Sunday, July 19, 2009

Diversification revisited - overview

It was almost three years ago that I set out my views on diversification and concluded that diversification is mostly a good thing. I did highlight some problems with diversification, the most significant being the fact that diversification protects you from many risks, including the risk of becoming wealthy (to paraphrase Max Gunther). In effect, the more you diversify, the smaller the chances of a spectacularly successful investment having a meaningful effect on your wealth.

Since publishing that post, four things have happened which are relevant to my views on diversification:

1. our household net worth has increased significantly: in effect we now have more to lose. Diversification may be an impediment to wealth creation but is also provides a degree of protection against wealth destruction. Although the degree of correlation between asset classes during the current financial crisis was much higher than many people either anticipated or desired, diversification did provide a degree of protection from the declines in asset values experienced from mid-2007 to late 2008. In particular, gold and government bonds provided good diversification benefits during this period;

2. we have experienced a financial and economic crisis: we lost money. We lost a lot of money. Our two main asset classes (Hong Kong real estate and emerging market equities) were both hit hard during the crisis. We were not diversified enough and suffered greater losses than we would have suffered had we been more extensively diversified;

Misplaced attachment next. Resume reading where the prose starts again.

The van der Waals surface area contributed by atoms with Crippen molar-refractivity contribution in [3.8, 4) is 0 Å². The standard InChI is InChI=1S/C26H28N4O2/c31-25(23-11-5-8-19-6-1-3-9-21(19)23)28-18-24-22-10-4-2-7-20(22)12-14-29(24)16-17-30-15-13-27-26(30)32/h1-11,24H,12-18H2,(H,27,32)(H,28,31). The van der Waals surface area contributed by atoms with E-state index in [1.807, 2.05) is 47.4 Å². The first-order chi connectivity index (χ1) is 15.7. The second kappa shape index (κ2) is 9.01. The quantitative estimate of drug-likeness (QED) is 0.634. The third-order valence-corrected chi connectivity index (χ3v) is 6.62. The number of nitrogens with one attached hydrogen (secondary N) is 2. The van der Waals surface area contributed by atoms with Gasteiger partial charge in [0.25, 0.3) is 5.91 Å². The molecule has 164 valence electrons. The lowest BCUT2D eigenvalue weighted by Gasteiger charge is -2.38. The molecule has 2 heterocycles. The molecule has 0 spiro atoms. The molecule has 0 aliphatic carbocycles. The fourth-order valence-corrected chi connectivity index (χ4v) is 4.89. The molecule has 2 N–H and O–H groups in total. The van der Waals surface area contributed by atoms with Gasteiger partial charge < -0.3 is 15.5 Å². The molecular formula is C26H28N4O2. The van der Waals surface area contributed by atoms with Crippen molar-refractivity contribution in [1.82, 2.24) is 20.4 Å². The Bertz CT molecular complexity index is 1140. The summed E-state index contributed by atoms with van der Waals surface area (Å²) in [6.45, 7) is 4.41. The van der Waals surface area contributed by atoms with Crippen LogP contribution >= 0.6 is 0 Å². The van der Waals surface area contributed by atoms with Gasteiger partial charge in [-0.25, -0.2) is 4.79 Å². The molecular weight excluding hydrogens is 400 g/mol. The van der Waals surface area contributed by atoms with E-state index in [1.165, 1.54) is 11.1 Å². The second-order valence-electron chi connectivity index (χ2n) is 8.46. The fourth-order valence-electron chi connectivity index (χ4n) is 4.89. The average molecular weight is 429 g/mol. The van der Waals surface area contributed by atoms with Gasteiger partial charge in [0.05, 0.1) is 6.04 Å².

3. we experienced a significant rally in equity prices and Hong Kong property prices: we invested heavily in emerging market equities beginning in October 2008. Since we sold very few of our investments during the crisis, this effectively amounted a doubling down on this asset class. Those investments have performed extremely well since then (outperforming most other asset classes over that period). This is a clear case of benefiting from not diversifying;

4. the timetable to my retirement has (roughly) halved: put differently, a combination of high income, a good savings rate and very modest returns on investment will more or less get me to my "number" by the end of 2011 or 2012. This means that making high returns on my investments will not make a meaningful difference to my target retirement date but taking losses would have an adverse impact on my target retirement date.

To sum up, my views on the pros and cons of diversification have not changed. I believe that diversification is an effective way to reduce risk but excessive diversification is an impediment to wealth creation. Another way of looking at diversification is to say that you should have less diversification when you are attempting to build wealth (particularly if you want to do so quickly) provided that you have the time and expertise to research, manage and monitor your investments (and a few other things as well) but more diversification when you reach the stage were preservation of wealth starts to take priority over wealth creation.

What may have changed is the application of diversification to my personal circumstances. This raises some further questions which I will address in future posts:

1. what steps should I take to minimise the risks associated with using limited diversification?

2. how should my invest my assets when I wish to place more emphasis on wealth preservation than wealth creation?

3. how much diversification is right for me? What is the right balance between the protective benefits of more diversification and the wealth enhancing possibilities of less diversification and how should I invest my money to achieve that balance.

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